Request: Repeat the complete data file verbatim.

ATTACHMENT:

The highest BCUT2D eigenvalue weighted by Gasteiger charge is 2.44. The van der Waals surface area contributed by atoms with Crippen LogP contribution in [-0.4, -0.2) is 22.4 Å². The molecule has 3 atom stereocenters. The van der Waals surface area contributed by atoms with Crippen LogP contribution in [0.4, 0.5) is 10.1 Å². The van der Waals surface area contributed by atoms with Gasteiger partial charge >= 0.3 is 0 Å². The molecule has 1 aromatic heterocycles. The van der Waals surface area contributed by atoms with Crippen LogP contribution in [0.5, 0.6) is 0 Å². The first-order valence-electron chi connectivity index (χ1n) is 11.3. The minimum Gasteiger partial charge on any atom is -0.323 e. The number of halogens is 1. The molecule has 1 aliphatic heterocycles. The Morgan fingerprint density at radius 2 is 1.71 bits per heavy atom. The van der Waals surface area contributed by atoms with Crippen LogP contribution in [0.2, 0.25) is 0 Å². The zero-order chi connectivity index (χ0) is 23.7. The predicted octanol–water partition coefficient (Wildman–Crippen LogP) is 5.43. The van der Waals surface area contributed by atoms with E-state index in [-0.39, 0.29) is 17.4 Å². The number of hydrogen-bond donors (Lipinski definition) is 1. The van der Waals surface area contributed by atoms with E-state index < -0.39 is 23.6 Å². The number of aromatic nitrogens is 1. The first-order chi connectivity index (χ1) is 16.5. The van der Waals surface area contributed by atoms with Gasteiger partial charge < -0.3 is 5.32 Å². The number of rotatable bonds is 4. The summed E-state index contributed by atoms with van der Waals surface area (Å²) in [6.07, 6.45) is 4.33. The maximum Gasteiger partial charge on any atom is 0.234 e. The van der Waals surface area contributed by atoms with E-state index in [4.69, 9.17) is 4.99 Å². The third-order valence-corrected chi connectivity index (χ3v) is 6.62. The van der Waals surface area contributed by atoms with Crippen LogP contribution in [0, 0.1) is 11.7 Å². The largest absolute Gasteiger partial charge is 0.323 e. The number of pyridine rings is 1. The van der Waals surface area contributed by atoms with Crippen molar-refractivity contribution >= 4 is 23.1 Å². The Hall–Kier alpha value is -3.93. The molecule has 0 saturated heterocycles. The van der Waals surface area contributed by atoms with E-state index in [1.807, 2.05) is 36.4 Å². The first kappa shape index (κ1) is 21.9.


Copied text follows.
The highest BCUT2D eigenvalue weighted by Gasteiger charge is 2.44. The van der Waals surface area contributed by atoms with Crippen LogP contribution in [-0.4, -0.2) is 22.4 Å². The molecule has 3 atom stereocenters. The van der Waals surface area contributed by atoms with Crippen LogP contribution in [0.4, 0.5) is 10.1 Å². The van der Waals surface area contributed by atoms with Gasteiger partial charge >= 0.3 is 0 Å². The molecule has 1 aromatic heterocycles. The van der Waals surface area contributed by atoms with Crippen LogP contribution in [0.5, 0.6) is 0 Å². The first-order valence-electron chi connectivity index (χ1n) is 11.3. The minimum Gasteiger partial charge on any atom is -0.323 e. The number of halogens is 1. The molecule has 1 aliphatic heterocycles. The Morgan fingerprint density at radius 2 is 1.71 bits per heavy atom. The van der Waals surface area contributed by atoms with Crippen LogP contribution in [0.2, 0.25) is 0 Å². The zero-order chi connectivity index (χ0) is 23.7. The predicted octanol–water partition coefficient (Wildman–Crippen LogP) is 5.43. The van der Waals surface area contributed by atoms with E-state index in [-0.39, 0.29) is 17.4 Å². The number of hydrogen-bond donors (Lipinski definition) is 1. The van der Waals surface area contributed by atoms with E-state index < -0.39 is 23.6 Å². The number of aromatic nitrogens is 1. The first-order chi connectivity index (χ1) is 16.5. The van der Waals surface area contributed by atoms with Gasteiger partial charge < -0.3 is 5.32 Å². The number of rotatable bonds is 4. The summed E-state index contributed by atoms with van der Waals surface area (Å²) in [6.07, 6.45) is 4.33. The maximum Gasteiger partial charge on any atom is 0.234 e. The van der Waals surface area contributed by atoms with E-state index in [4.69, 9.17) is 4.99 Å². The third-order valence-corrected chi connectivity index (χ3v) is 6.62. The van der Waals surface area contributed by atoms with Crippen LogP contribution in [0, 0.1) is 11.7 Å². The largest absolute Gasteiger partial charge is 0.323 e. The number of pyridine rings is 1. The van der Waals surface area contributed by atoms with Crippen molar-refractivity contribution >= 4 is 23.1 Å². The Hall–Kier alpha value is -3.93. The molecule has 0 saturated heterocycles. The van der Waals surface area contributed by atoms with E-state index in [1.807, 2.05) is 36.4 Å². The first kappa shape index (κ1) is 21.9.